Secondly, with the fenders and front bag (and possibly front rack), are there other bikes I should be looking at?

And lastly, do any of y'all have personal experience with any of the following bikes. I can look up specs and compare that and all, mainly interested if you actually own one and what you think of it; whether you'd especially recommend it or recommend against it for that kind of riding:
Surly Long Haul Trucker
Salsa Casaroll
Fuji Touring
Trek 520
Raleigh Clubman
Raleigh Sojourn
Surly Pacer
Masi Rando

Thanks!
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Old 08-22-09, 07:35 AM   #2
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I have the Surly LHT,it's a great bike,very comfortable and easy to ride.I haven't done a brevet on it yet,my first one will be in september.
As far as the width of tires is concerned I like wider tires for more comfort.I don't really think that there is a differance in speed with wider tires except for excelerating and thats due to being heavier than skinny tires.Between riding my LHT and my road bike the differance in speed is not very much,about 1 mph.My LHT has 26x1.75 tires on it and my road bike has the 700x23's on it.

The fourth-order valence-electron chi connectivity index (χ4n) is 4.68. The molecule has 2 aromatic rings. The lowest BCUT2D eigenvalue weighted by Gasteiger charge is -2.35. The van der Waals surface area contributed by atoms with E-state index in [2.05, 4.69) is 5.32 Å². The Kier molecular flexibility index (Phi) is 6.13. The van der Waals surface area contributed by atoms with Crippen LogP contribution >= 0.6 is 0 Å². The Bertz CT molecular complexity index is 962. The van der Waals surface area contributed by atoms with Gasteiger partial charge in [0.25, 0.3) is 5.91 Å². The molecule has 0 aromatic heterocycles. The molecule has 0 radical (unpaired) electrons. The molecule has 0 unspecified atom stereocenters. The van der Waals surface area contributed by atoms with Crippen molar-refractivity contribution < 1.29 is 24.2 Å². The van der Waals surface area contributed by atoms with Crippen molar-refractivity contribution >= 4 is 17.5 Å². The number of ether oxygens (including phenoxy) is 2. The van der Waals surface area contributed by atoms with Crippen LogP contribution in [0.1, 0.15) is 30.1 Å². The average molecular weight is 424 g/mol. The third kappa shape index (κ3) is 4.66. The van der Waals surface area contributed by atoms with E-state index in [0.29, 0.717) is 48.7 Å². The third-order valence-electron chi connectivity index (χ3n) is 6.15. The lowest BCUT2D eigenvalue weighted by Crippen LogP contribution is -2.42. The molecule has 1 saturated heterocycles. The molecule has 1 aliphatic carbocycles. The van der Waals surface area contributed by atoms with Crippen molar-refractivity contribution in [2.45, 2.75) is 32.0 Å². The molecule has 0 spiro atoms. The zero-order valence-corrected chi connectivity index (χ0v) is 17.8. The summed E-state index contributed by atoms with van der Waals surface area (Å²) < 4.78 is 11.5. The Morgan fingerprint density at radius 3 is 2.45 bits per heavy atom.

I would go for a bike that can except tires at least as big as 700x32 and still fit fenders.That rules out the Surly Pacer,I'm not sure about the Raleigh clubman or Masi rando bikes.I think any of the others you have on you list should be all right.For what it's worth I only weigh 140 and still prefer wide tires just for the comfort factor.
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Old 08-22-09, 09:21 AM   #3
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I have a Salsa Casseroll that I really like. The built triple comes with Salsa Delgado rims and 700 x 32 rubber (at least in the larger sizes - I think the smaller frames are 650B's) and they fit in the SKS fenders with a little room to spare.